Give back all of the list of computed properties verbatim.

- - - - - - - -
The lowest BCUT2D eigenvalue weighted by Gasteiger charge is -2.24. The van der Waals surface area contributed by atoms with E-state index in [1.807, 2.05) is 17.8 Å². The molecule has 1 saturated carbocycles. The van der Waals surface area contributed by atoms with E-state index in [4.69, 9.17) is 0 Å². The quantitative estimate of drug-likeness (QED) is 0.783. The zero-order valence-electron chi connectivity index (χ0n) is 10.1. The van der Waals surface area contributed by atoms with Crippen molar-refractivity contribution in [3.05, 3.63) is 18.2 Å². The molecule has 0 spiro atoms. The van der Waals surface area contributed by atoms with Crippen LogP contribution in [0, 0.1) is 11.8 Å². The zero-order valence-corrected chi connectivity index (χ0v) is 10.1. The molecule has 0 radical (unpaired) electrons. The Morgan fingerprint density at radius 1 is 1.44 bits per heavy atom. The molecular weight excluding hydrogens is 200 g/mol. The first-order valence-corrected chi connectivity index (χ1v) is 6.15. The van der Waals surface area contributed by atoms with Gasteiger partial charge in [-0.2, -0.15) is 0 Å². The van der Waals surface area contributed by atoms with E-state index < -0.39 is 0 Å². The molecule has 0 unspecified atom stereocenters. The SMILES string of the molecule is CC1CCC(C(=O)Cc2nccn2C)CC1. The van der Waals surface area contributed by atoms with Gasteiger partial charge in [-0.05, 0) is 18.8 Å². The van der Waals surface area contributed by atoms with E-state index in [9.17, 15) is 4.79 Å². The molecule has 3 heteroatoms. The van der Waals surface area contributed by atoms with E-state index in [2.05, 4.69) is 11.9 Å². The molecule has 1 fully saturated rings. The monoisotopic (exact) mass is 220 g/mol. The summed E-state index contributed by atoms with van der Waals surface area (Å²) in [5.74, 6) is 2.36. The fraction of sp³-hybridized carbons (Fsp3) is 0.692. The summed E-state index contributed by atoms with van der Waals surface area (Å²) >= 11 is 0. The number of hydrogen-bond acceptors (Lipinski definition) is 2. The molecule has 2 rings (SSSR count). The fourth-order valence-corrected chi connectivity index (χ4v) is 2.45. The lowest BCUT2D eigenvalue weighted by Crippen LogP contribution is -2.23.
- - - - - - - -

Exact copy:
The lowest BCUT2D eigenvalue weighted by Gasteiger charge is -2.24. The van der Waals surface area contributed by atoms with E-state index in [1.807, 2.05) is 17.8 Å². The molecule has 1 saturated carbocycles. The van der Waals surface area contributed by atoms with E-state index in [4.69, 9.17) is 0 Å². The quantitative estimate of drug-likeness (QED) is 0.783. The zero-order valence-electron chi connectivity index (χ0n) is 10.1. The van der Waals surface area contributed by atoms with Crippen molar-refractivity contribution in [3.05, 3.63) is 18.2 Å². The molecule has 0 spiro atoms. The van der Waals surface area contributed by atoms with Crippen LogP contribution in [0, 0.1) is 11.8 Å². The zero-order valence-corrected chi connectivity index (χ0v) is 10.1. The molecule has 0 radical (unpaired) electrons. The Morgan fingerprint density at radius 1 is 1.44 bits per heavy atom. The molecular weight excluding hydrogens is 200 g/mol. The first-order valence-corrected chi connectivity index (χ1v) is 6.15. The van der Waals surface area contributed by atoms with Gasteiger partial charge in [-0.2, -0.15) is 0 Å². The van der Waals surface area contributed by atoms with E-state index < -0.39 is 0 Å². The molecule has 0 unspecified atom stereocenters. The SMILES string of the molecule is CC1CCC(C(=O)Cc2nccn2C)CC1. The van der Waals surface area contributed by atoms with Gasteiger partial charge in [-0.05, 0) is 18.8 Å². The van der Waals surface area contributed by atoms with E-state index in [9.17, 15) is 4.79 Å². The molecule has 3 heteroatoms. The van der Waals surface area contributed by atoms with E-state index in [2.05, 4.69) is 11.9 Å². The molecule has 1 fully saturated rings. The monoisotopic (exact) mass is 220 g/mol. The summed E-state index contributed by atoms with van der Waals surface area (Å²) in [5.74, 6) is 2.36. The fraction of sp³-hybridized carbons (Fsp3) is 0.692. The summed E-state index contributed by atoms with van der Waals surface area (Å²) >= 11 is 0. The number of hydrogen-bond acceptors (Lipinski definition) is 2. The molecule has 2 rings (SSSR count). The fourth-order valence-corrected chi connectivity index (χ4v) is 2.45. The lowest BCUT2D eigenvalue weighted by Crippen LogP contribution is -2.23.